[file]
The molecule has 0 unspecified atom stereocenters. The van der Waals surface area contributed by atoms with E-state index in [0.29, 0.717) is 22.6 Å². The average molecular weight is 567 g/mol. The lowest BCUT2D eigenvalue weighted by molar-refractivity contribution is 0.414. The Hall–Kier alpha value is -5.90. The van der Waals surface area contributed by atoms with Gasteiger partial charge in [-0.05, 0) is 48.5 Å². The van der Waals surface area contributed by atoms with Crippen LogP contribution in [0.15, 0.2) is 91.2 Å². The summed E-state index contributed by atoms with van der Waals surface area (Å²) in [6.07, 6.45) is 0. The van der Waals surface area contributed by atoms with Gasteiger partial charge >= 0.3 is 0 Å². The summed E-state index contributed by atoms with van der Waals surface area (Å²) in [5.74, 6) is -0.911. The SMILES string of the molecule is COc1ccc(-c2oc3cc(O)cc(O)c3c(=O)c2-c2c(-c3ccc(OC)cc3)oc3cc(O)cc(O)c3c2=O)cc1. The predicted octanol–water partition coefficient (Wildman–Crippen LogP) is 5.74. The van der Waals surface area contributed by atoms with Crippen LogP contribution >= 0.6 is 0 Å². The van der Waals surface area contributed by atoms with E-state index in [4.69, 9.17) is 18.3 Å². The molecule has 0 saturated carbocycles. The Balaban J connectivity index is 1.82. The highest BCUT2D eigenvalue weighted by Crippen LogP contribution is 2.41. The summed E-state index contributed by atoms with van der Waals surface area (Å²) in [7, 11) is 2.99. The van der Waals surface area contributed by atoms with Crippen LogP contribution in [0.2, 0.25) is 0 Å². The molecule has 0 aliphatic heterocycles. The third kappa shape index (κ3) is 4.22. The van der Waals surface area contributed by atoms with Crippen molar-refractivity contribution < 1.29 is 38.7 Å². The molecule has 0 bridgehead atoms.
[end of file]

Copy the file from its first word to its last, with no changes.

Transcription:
The molecule has 0 unspecified atom stereocenters. The van der Waals surface area contributed by atoms with E-state index in [0.29, 0.717) is 22.6 Å². The average molecular weight is 567 g/mol. The lowest BCUT2D eigenvalue weighted by molar-refractivity contribution is 0.414. The Hall–Kier alpha value is -5.90. The van der Waals surface area contributed by atoms with Gasteiger partial charge in [-0.05, 0) is 48.5 Å². The van der Waals surface area contributed by atoms with Crippen LogP contribution in [0.15, 0.2) is 91.2 Å². The summed E-state index contributed by atoms with van der Waals surface area (Å²) in [6.07, 6.45) is 0. The van der Waals surface area contributed by atoms with Gasteiger partial charge >= 0.3 is 0 Å². The summed E-state index contributed by atoms with van der Waals surface area (Å²) in [5.74, 6) is -0.911. The SMILES string of the molecule is COc1ccc(-c2oc3cc(O)cc(O)c3c(=O)c2-c2c(-c3ccc(OC)cc3)oc3cc(O)cc(O)c3c2=O)cc1. The predicted octanol–water partition coefficient (Wildman–Crippen LogP) is 5.74. The van der Waals surface area contributed by atoms with Crippen LogP contribution >= 0.6 is 0 Å². The van der Waals surface area contributed by atoms with E-state index in [4.69, 9.17) is 18.3 Å². The molecule has 0 saturated carbocycles. The Balaban J connectivity index is 1.82. The highest BCUT2D eigenvalue weighted by Crippen LogP contribution is 2.41. The summed E-state index contributed by atoms with van der Waals surface area (Å²) in [7, 11) is 2.99. The van der Waals surface area contributed by atoms with Crippen LogP contribution in [0.2, 0.25) is 0 Å². The molecule has 0 aliphatic heterocycles. The third kappa shape index (κ3) is 4.22. The van der Waals surface area contributed by atoms with Crippen molar-refractivity contribution < 1.29 is 38.7 Å². The molecule has 0 bridgehead atoms.